Are you suggesting YEC can shed light on the way quantum theory and relativity can be unified? Or that it offers a rival explanation that avoids the conflict, while retaining the explanatory and predictive power of them both? I bet you aren’t. No one working in this field would dream of suggesting: Hey, I’ve got it, we reject all these theories and say instead “God does it”, there you are, that’s your improved explanation.
Everyone would agree with you that nobody is under any “obligation”, as you put it, to “believe” any theory in science - this point obviously follows from them all being provisional. But this degree of reserve (element of agnosticism, one could say), is not at all the same as saying that every rival theory has to be taken seriously. The key question is what does the rival theory add to understanding (once we’ve decided the proponents are probably not charlatans, of course).
In relation to YEC, you mention that it might “fill a hole” in geology, regarding continental scale catastrophic geological features. Well I suppose it might, though saying “God did it” would not stop most geologists continuing to search for natural, as opposed to supernatural, explanations. (And if they succeeded, as has happened with the evolution of complex biological features, then YEC would have to move its goalposts to a new area where there wasn't an explanation - yet.)
But just think what you would have to THROW OUT in order to achieve this goal. Plate tectonics successfully connects the magnetic and laser measurement evidence for seafloor spreading with mountain building, the shapes of the continental blocks, vulcanism and earthquake prediction. Not only that, it also successfully explains some divergences in the genealogy of various life forms (via evolution, a totally independent theory), as land masses separated. This genealogy is evident both from the fossil record and, quite independently, from biochemistry via the DNA sequences of their descendants. To adopt YEC, you have to throw this wonderful consistency, across independent fields of study, all in the dustbin and say instead, “God did it. Now, how do we predict earthquakes? Sorry, no idea, we’ve junked our theory of that - it’s just God’s will.”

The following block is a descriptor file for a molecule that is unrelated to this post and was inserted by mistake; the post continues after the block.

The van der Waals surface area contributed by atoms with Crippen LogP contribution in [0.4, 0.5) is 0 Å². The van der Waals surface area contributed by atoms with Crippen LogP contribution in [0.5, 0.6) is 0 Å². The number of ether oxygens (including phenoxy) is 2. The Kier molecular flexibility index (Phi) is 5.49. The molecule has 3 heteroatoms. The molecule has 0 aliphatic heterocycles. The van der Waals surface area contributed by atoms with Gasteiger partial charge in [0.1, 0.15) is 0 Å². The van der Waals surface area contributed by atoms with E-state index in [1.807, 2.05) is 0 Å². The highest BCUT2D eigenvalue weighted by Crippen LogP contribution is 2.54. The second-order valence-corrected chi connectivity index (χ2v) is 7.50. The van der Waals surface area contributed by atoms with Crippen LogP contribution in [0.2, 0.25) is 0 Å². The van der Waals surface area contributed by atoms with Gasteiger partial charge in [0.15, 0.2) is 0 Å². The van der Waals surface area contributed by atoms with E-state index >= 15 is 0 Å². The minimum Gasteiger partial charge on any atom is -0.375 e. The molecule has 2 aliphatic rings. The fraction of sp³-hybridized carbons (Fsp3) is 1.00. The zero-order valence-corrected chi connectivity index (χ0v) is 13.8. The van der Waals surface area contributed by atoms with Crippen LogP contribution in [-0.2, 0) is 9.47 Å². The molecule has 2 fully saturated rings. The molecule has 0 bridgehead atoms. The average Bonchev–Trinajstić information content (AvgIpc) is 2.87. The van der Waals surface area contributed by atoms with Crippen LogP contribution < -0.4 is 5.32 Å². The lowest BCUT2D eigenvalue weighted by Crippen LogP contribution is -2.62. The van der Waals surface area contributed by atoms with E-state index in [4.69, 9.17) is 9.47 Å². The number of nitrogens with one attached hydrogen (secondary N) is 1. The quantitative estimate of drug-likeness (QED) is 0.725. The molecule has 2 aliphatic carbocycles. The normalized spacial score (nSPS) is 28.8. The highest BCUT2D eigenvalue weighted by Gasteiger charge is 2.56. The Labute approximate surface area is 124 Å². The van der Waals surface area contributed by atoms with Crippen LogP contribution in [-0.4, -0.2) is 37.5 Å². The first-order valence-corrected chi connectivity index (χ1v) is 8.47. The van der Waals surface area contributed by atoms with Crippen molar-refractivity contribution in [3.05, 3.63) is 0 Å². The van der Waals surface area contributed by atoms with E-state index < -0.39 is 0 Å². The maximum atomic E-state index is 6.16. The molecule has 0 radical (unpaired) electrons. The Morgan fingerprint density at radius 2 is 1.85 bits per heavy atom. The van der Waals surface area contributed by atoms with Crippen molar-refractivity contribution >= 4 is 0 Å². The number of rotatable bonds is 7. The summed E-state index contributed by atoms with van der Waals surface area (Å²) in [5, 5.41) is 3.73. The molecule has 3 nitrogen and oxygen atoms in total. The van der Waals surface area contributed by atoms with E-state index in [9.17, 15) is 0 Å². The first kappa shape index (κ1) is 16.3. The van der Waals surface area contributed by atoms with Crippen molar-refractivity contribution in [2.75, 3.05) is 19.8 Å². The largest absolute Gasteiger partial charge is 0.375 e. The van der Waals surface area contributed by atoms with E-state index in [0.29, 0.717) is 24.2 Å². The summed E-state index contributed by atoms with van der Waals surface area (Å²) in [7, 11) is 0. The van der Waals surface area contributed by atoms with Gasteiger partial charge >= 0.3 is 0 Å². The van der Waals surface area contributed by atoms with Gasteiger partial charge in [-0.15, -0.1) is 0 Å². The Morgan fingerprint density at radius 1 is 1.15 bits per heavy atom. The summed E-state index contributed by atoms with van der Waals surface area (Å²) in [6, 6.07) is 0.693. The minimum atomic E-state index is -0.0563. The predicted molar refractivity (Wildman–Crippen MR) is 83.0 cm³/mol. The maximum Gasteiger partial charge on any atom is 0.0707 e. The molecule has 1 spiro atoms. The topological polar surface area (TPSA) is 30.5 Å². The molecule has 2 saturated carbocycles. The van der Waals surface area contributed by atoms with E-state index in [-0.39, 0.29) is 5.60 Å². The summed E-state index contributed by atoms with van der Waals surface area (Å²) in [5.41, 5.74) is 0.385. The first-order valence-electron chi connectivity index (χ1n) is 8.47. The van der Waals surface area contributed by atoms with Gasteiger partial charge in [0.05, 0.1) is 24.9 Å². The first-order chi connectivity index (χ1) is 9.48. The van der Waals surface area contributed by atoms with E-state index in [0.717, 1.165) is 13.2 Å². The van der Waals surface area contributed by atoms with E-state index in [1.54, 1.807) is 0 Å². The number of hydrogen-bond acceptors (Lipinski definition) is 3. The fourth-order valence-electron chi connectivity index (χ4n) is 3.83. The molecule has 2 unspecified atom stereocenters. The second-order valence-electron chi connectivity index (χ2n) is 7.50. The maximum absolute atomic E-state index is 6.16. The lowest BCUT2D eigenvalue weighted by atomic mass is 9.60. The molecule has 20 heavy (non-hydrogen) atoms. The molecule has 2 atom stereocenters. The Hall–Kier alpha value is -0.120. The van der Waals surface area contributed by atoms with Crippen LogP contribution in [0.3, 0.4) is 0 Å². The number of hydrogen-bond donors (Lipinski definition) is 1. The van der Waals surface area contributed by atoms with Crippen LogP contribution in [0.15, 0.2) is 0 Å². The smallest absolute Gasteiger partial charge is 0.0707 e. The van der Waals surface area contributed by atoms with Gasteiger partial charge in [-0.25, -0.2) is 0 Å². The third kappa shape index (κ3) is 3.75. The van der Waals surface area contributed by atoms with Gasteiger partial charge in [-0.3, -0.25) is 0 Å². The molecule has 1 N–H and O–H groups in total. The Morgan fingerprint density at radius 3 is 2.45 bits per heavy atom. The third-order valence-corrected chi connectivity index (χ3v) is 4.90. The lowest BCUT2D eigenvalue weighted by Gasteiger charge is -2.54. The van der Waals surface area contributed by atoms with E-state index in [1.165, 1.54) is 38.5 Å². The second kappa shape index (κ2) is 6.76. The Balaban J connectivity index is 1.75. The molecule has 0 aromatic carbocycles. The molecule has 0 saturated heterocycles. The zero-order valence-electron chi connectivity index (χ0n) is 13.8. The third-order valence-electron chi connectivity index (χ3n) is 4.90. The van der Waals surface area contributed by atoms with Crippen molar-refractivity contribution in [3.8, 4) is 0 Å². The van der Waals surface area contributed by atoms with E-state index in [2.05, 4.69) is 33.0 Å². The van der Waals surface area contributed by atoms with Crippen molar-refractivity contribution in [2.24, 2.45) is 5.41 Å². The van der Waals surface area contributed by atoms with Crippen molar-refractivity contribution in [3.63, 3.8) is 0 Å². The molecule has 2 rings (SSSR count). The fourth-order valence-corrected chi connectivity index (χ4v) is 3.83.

How could that be progress?
From the above responses it seems if you read YEC/ID literature and give credence to it you must be an imbecile. By extension then, all evolutionary reading must be wholesome and good.
If I am to accept science as my FAITH I have to believe it cannot be wrong. History proves, as stated previously, this is not so.
To have doubts about evolution is not being brain dead it is; a) seeing there are flaws in the argument
b) Having faith in God and not scientists.
A couple of anomalies (from many) that cause doubts about evolution 1) Living fossils "Milliions of years" old fossil but no change in the still extant creature.
Birds come from dinosaurs but no fossil has been found showing intermediate stages of bone structure which must have occurred if that transition did occur.
Lastly, a quotation
An Open Letter to the Scientific Communitycosmologystatement.org
(Published in New Scientist, May 22, 2004)
The big bang today relies on a growing number of hypothetical entities, things that we have never observed-- inflation, dark matter and dark energy are the most prominent examples. Without them, there would be a fatal contradiction between the observations made by astronomers and the predictions of the big bang theory. In no other field of physics would this continual recourse to new hypothetical objects be accepted as a way of bridging the gap between theory and observation. It would, at the least, raise serious questions about the validity of the underlying theory.
I do think I have enough grounds to be dubious about evolution and this is reinforced by my faith in a living and personal God, my Saviour jesus Christ. Presumably Simon won't want to speak with me now?
Finally, I don't know anyone who says 'God did it' and metaphorically shrugs their shoulders.
Plate tectonics are part of His creation and affect us all so yes, science should seek to understand it, and all natural penomena, as best they can.